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Old 14-08-2023, 01:52   #211
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Re: Chotuís Advanced Standing Rigging Thread (lots of pics)

The thing that introduces error to the geometry of the rig is curvature of the deck. And of course the deck house being in the way of things.

I suppose I can probably work all of that out with a few hours of very careful measuring and very complicated measuring.
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Old 14-08-2023, 02:55   #212
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Re: Chotuís Advanced Standing Rigging Thread (lots of pics)

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The thing that introduces error to the geometry of the rig is curvature of the deck. And of course the deck house being in the way of things.

I suppose I can probably work all of that out with a few hours of very careful measuring and very complicated measuring.

Iím not sure you need to worry about the deck shape. The key thing is to get the rake correct. That will be with reference to the base of the mast, wherever that is mounted on your riser. Use your halyards to hold the mast in the position with correct rake and roughly centred (weird that a rigger was worried about supporting a mast with halyards; itís done all the time).

Now you have two options:
1) use a tape measure or simply the forestay itself to find or mark the pin to pin length of the forestay. If using a turnbuckle, that will be close enough.
2) exhaustively measure your deck, cabin and whatever else so that you can take an exactly horizontal J measurement from your front beam forestay pin to the virtual front face of the mast. You hopefully know the exact height of the forestay pin at the hounds from the base of the mast, plus the distance of your riser to the intersection of the horizontal line from the front beam. Geometry will give you the length of the forestay. Remember that there will be two toggles top and bottom to provide the required articulation, plus a turnbuckle if youíll have one, so all those shorten the actual forestay. Use offsets from the respective pin holes on your front beam and at the hounds.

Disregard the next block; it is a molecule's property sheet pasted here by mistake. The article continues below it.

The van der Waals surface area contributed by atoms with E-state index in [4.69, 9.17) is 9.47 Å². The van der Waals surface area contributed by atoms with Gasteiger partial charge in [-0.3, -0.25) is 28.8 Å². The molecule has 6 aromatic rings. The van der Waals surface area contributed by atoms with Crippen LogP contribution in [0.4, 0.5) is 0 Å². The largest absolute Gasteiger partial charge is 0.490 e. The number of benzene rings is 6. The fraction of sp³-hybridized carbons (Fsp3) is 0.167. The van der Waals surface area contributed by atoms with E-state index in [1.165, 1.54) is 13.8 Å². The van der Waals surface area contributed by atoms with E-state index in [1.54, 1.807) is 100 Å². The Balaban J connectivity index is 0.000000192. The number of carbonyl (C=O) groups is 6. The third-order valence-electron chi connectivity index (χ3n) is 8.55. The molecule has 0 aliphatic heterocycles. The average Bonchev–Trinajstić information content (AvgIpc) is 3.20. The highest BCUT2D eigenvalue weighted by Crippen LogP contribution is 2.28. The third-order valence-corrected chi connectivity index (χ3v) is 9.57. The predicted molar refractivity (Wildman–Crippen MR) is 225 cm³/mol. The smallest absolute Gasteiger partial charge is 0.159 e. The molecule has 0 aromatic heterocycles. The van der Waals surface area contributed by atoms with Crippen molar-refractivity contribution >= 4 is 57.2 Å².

Good luck with it!
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Old 14-08-2023, 05:49   #213
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Re: Chotuís Advanced Standing Rigging Thread (lots of pics)

Thank you for the wishes of good luck!

That’s the one measurement that is the trickiest. Well, that and the measurement to the swept back chain plates.

Measuring from the face of the mast to the pin on the front beam is where deck curvature and things comes into play. My last Rigger was having difficulty with that. I have had difficulty with that. I’m sure it can be done.

It was especially difficult trying to figure out the sweep radius of the self Tacker.

I can use the topping lift pretty easily to do the rake. That should be no problem. A nice stout weight on that will translate the linear measurement of the movement of the masthead to the deck.
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Old 14-08-2023, 07:37   #214
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Re: Chotuís Advanced Standing Rigging Thread (lots of pics)

I agree about using halyards. A halyard can take thousands of pounds and the forces to keep the mast upright is only tens of pounds.

I think riggers sense your insecurity on the subject and feed it so that they can charge more hours

When I replace a stay, I have an old one that fits which I can copy. You donít have that, so simply finish the top end and attach it to the mast, then when the mast position is good, bring it to the chainplate and mark the pin position. Now put the hardware with pin along the wire precisely and mark where to cut the wire, then attach the Stalok and youíre done.

For your shrouds I believe you have existing shrouds that are too short and you want to use Dyneema to extend them? You know I am not for that but the jib is simple, just look up the strength of the wire and the 7mm Dyneema you have at hand and do the math of how many turns you need. Each loop is twice the strength of the Dyneema but make it double the wire strength to cooe with uneven balanced loops, creep etc.